Delayed projects, construction industry must call time on missed deadlines
Delayed projects, the construction industry must call time on missed deadlines and act now.
Time is a thief, and right now it is stealing profitability from 60 per cent of UK construction projects. It’s time to fight back and minimise delayed projects.
With a record number of projects completed on budget last year, this should be a great time to be in construction. Client satisfaction is up again after a three-year decline according to the 2016 UK Performance report, with 85 per cent of clients giving finished projects a rating of eight-out-of-ten or higher.
But all that good news comes crumbling down when we see that only four in 10 projects covered by the report came in on time. Just imagine how budgeting and client satisfaction scores would benefit if we could stop so many delayed projects from over-running!
Delayed projects failing to hit deadlines is a trend that we at Kenzie have seen all over the UK for decades, but we believe that a shift is taking place among contractors and project owners who are waking up to the ease with which they can transform their prospects using simple project management.
Scheduling for success
At the outset of a project, everyone is keen to get cracking. Often, the subject of proper project scheduling receives little more than the lip service required to satisfy the contract, but this is a costly oversight.
Far from being a box-ticking exercise, project scheduling is vital to hitting deadlines and avoiding potential prolongation costs, and it should start at the tender stage.
All too often, contractors create a simple bar chart that illustrates wildly optimistic durations, and they call it a schedule. The client gleefully signs it off, happily unaware that the timescales quoted are never going to be met in a million years.
We advise contractors to err on the side of caution when presenting a project schedule, and to discuss their reasoning with their clients. If a client understands your schedule properly from the beginning, your working relationship with them will benefit hugely and you won’t suffer the stress of working to an utterly unrealistic deadline.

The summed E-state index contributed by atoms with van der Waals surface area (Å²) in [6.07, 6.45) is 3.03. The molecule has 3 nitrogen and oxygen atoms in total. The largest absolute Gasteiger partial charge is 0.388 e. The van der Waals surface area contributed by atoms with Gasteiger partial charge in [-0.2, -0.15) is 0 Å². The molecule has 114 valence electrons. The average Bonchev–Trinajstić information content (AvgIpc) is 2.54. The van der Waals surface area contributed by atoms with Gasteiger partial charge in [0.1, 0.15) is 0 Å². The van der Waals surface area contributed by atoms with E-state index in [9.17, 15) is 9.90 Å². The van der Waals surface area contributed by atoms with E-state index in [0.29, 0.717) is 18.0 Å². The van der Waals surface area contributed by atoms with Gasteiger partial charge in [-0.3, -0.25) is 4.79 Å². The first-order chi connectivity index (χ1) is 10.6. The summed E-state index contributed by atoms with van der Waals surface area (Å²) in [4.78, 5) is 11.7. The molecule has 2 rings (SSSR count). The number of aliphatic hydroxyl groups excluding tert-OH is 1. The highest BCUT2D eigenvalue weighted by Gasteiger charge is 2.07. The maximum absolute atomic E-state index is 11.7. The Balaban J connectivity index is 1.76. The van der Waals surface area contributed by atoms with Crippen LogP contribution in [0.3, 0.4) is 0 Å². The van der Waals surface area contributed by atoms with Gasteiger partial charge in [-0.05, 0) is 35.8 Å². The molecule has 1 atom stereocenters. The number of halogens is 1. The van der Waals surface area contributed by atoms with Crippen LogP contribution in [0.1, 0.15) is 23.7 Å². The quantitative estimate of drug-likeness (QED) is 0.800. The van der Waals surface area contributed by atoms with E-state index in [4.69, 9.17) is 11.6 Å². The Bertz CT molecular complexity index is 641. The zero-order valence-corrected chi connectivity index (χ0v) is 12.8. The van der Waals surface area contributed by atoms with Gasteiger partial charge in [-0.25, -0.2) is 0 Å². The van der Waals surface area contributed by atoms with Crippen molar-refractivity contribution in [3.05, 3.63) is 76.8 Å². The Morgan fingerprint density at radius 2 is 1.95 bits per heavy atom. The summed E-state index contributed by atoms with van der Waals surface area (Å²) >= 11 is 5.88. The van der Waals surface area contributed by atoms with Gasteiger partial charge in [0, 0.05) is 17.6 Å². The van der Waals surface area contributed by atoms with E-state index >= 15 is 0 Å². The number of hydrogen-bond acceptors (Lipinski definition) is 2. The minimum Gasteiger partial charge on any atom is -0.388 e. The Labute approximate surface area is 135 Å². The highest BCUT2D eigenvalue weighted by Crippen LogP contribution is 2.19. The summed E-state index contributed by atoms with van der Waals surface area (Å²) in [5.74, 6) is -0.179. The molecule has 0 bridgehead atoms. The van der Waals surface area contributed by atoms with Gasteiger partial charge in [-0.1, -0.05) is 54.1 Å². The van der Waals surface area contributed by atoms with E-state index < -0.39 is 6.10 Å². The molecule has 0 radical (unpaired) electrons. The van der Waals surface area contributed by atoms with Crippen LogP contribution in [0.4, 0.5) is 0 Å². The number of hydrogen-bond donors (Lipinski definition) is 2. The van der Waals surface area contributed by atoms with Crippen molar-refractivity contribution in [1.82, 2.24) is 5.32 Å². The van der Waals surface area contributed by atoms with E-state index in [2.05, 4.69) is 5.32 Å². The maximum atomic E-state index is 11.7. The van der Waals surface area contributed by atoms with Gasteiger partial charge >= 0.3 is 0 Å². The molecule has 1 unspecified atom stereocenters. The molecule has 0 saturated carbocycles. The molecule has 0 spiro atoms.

Deal in details
Major projects stand and fall on the amount of detailed preparation that goes into them. That’s why we are working with a major contractor to put together a pre-construction schedule for a Â£200M scheme.
The schedule will cover all the requisite permits, licenses, access and approvals so that work can begin on time with a developed design and no procurement or construction delays.
But time estimations don’t stop being important once the planning is done; we will work with our client to ensure accurate progress reports and schedule updates are delivered throughout the project – reports and updates that are not forged in Cloud Cuckoo Land.
We frequently see contractors trying to paint a picture of their progress that is all sweetness and light, when the reality is they are up against it. This benefits nobody, and instead we advise maximum transparency, honest reporting of delays, and slippage analysis that describes in detail what has gone wrong. These steps can save huge costs when it comes to the completing the project.
Don’t wait until it’s too late
Keeping accurate records are key to supporting any claim for an extension of time, but you can’t simply make them up when you need to. A project owner will quite rightly take scrutinise your claim, and you need to be able to back everything up with solid records and data.
By using slippage analysis, you can identify client-driven problems and ascertain on a monthly basis any critical activities and critical delaying events. You can also monitor key interfaces such as access and approvals, raise contract notices, and submit any substantiation required along the way.
We all want to live in a world where projects are not just delivered on budget, but where they are delivered on time and contribute healthy profit margins for contractors. We believe that, with some common sense project management and scheduling in place, that world is just around the corner.
This article, written by Kenzie Group MD, Joseph Bond was featured online in Construction News in November 2016.